If you happen to be a swing voter who's considering the Republican slate next month, you're being tricked. That's not to say you're an idiot, but the Republicans are doing an excellent job masking over what they really stand for, and millions of Americans seem to be falling for it.
The Republican strategy for this midterm election is simple: Treat voters like easily manipulated hoopleheads. The GOP and its various apparatchiks are spending untold millions of dollars, much of it from anonymous donors and, perhaps, even some illegal foreign donors, in order to play out this nationwide swindle. They're investing heavily on the wager that Americans are so kerfuffled by the slow-growth (but growth nevertheless) economy that they're willing to buy any line of nonsense as an alternative solution.
Regarding that nonsense, just about every GOP solution and every GOP idea reveals either a hilariously obvious contradiction or an utterly transparent hypocrisy. Say nothing of unchecked awfulness like Southern Strategy race-baiting or bald-faced lies. But it doesn't seem to matter much because they've buried most of it under heaping piles of inchoate outrage and fear. Just like always. It's not unlike the 2000s all over again. They're engaging in the same bumper sticker sloganeering and myopic agitprop, but with updated content for 2010.
If you've seen any of the Republican TV spots this cycle, you're probably familiar with the focus-group-tested duet of fear: "Obamacare and Stimulus." For example, that infamous John Raese commercial featuring two not-West-Virginian West Virginians in full "hicky" regalia discussing why they're voting Republican. Among the reasons: "Obamacare and Stimulus." No specific reasons why those items are evil, they're just two scary things the hicky guys are pissed about.
And why aren't there any specific gripes cited along with those two items? Because the actual gripes are ridiculous.
Let's start with "Obamacare," then hit "Stimulus" presently.
The Republicans are trying to tell us that the health-care-reform bill is a hugely expensive trespass against freedom and liberty. This obviously refers to the price tag and the individual mandate. What they don't mention is that "Obamacare" will actually achieve several very significant goals.
1) The health-care-reform bill will help working and middle class Americans to afford quality health insurance via hundreds of billions of dollars in subsidies. For example, families of four earning $54,000 will see their insurance premiums reduced by around $10,000 per year. That's a lot. Who in their right mind would turn down a government check for $10,000? Every year. That's a full semester of state university tuition, among other things.
2) Contrary to the "Obama-is-spending-too-much" meme, the bill does not increase the deficit. According to the nonpartisan CBO, the bill cuts the deficit by $130 billion over ten years. Put another way, all that scaremongering about the cost of the bill is just that: scaremongering. The bill pays for itself and then some.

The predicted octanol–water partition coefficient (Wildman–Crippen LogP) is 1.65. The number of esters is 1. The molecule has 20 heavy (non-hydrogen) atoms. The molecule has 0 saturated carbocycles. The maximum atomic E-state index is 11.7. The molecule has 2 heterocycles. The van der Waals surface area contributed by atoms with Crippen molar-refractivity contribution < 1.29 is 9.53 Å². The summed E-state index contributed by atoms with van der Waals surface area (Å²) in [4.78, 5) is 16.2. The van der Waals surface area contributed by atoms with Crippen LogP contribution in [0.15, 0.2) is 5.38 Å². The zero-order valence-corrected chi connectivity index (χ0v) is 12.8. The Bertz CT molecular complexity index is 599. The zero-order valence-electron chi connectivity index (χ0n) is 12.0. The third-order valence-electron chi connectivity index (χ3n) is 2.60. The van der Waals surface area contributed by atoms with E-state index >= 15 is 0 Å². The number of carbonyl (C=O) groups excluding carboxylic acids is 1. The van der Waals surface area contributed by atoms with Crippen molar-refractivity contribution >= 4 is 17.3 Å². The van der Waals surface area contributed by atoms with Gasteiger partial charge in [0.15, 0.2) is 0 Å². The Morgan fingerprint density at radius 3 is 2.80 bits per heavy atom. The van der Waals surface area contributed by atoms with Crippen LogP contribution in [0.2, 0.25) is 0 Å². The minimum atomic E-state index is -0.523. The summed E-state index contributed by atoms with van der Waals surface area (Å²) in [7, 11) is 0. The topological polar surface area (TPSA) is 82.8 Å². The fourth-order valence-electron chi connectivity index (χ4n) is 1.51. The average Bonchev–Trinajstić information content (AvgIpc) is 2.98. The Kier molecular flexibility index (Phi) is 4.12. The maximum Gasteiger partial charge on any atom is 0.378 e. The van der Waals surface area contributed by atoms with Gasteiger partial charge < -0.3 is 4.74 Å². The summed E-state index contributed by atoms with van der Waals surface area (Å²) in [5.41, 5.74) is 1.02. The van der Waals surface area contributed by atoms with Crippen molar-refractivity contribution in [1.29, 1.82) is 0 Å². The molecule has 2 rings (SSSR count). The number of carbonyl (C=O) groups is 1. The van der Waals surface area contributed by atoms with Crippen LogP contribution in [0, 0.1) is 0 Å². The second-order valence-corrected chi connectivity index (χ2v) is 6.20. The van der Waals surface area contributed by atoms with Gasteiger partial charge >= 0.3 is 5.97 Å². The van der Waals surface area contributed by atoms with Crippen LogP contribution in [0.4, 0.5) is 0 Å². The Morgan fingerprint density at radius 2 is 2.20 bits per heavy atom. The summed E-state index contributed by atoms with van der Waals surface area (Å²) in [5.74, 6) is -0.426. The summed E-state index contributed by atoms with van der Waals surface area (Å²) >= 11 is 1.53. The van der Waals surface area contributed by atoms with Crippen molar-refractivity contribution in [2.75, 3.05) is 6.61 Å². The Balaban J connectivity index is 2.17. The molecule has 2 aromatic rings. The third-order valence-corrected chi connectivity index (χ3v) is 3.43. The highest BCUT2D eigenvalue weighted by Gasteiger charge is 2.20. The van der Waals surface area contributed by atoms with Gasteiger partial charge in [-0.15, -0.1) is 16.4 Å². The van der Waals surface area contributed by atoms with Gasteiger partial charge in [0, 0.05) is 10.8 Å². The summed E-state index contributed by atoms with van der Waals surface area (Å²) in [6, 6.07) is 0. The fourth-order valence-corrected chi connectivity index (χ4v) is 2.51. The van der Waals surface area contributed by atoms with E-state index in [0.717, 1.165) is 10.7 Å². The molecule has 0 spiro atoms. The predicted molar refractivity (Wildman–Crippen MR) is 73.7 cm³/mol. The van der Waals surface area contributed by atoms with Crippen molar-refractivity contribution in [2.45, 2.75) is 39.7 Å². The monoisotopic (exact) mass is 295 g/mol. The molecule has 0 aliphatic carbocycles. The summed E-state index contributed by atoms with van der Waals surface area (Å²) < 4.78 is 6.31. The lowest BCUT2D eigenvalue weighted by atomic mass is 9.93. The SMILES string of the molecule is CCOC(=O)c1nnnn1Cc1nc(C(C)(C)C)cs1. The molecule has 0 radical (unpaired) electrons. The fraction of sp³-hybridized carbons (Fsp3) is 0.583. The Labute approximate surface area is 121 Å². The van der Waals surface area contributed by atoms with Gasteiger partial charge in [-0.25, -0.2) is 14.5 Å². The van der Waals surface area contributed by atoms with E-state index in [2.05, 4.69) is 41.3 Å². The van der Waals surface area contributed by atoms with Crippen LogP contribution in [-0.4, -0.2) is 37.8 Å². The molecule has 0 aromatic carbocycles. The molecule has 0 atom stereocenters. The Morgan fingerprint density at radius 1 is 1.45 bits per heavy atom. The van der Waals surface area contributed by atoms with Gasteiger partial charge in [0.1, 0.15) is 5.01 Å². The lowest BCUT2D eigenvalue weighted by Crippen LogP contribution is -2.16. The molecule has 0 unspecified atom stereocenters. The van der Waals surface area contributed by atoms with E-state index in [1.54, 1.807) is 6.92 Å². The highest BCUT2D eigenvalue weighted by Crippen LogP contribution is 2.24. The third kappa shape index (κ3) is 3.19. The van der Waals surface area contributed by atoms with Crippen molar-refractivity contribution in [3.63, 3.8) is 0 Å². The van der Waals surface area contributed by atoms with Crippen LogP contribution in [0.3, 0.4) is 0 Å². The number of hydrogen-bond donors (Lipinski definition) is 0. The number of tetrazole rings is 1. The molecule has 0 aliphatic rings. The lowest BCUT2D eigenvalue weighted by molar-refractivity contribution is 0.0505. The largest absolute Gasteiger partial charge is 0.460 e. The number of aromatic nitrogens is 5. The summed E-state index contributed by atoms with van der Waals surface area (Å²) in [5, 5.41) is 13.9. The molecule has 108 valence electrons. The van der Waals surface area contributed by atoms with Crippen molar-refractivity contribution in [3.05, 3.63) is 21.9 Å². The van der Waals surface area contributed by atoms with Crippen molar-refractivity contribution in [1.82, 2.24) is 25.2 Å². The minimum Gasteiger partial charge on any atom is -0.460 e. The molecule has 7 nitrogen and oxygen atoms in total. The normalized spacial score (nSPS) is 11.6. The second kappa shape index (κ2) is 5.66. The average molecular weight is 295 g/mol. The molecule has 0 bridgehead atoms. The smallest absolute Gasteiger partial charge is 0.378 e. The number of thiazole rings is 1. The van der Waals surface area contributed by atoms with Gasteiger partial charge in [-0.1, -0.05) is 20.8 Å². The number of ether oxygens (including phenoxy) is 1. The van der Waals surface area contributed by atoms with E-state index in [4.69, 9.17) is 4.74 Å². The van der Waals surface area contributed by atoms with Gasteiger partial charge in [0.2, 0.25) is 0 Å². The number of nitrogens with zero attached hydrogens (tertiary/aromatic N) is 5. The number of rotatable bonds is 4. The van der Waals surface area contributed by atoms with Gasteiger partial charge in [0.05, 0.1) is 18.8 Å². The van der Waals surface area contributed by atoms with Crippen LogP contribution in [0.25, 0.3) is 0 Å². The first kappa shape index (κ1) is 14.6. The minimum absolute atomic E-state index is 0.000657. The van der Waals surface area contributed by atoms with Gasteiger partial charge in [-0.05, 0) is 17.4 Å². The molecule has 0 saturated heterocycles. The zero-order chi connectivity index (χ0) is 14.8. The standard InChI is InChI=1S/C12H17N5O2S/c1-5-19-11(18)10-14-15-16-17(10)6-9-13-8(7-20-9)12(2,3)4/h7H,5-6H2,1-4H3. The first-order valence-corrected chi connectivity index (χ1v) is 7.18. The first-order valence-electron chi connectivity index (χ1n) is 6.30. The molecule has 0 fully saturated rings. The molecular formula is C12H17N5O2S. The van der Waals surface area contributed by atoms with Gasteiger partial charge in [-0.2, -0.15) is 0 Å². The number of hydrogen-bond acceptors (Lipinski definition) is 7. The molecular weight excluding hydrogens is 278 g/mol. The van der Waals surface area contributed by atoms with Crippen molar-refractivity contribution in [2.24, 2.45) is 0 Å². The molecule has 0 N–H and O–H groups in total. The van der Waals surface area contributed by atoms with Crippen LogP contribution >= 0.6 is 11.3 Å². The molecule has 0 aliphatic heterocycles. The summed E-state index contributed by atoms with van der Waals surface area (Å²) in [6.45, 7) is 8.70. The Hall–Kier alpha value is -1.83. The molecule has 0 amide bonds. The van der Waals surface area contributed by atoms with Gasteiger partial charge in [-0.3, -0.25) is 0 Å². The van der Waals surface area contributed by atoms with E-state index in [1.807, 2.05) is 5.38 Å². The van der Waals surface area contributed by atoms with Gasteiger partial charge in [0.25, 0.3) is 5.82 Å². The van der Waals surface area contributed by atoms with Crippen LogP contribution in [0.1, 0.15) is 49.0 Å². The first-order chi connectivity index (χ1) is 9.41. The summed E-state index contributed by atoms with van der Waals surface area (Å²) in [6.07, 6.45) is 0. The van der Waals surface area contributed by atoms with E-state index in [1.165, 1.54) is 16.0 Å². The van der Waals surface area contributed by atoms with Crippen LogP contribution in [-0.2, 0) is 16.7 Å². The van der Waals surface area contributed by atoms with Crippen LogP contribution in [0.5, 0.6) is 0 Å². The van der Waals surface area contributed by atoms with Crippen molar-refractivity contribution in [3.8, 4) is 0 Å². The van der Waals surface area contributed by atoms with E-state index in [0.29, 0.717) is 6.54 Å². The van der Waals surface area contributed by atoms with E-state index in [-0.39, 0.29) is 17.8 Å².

3) There are no enforcement mechanisms for the super-duper terrifying individual mandate. If you choose not to buy insurance when the mandate takes effect in 2014, and are consequently fined $695, there is no means of actually enforcing the payment of that penalty. No liens, levies, no jail, no Obamacare Goons swooping into your house like America-hating Kenyan ninjas. Nothing will happen to you. Nothing. So, you know, chill out about the mandate.
The question about "Obamacare," then, is very simply: Why are the Republicans against reducing the deficit by $130 billion, and why are they against more accessible and affordable healthcare? I have no idea, other than they're taking the childish opposite position of what was passed (despite the deficit reduction and subsidies for the middle class, etc.). Oh, and they call it "Obamacare," which is spooky and one letter away from being "Osamacare." Scary, but entirely without substance.
Oh, and speaking of the deficit, the Republicans are lying to voters about the Democratic handling of the deficit as well. It turns out the Democrats and the Obama administration cut the deficit this year. Cut it. The 2009 Bush-approved budget was $1.416 trillion and the 2010 Obama-approved budget was $122 billion less. Meanwhile, the Republicans are admitting to increasing the deficit by $4 trillion by making the Bush tax cuts permanent. And they won't say what they plan to cut from the budget in order to pay for it. Once again, we're back in the early Bush years with so-called fiscal conservatives engaged in big, irresponsible spending without any way to make up the shortfall.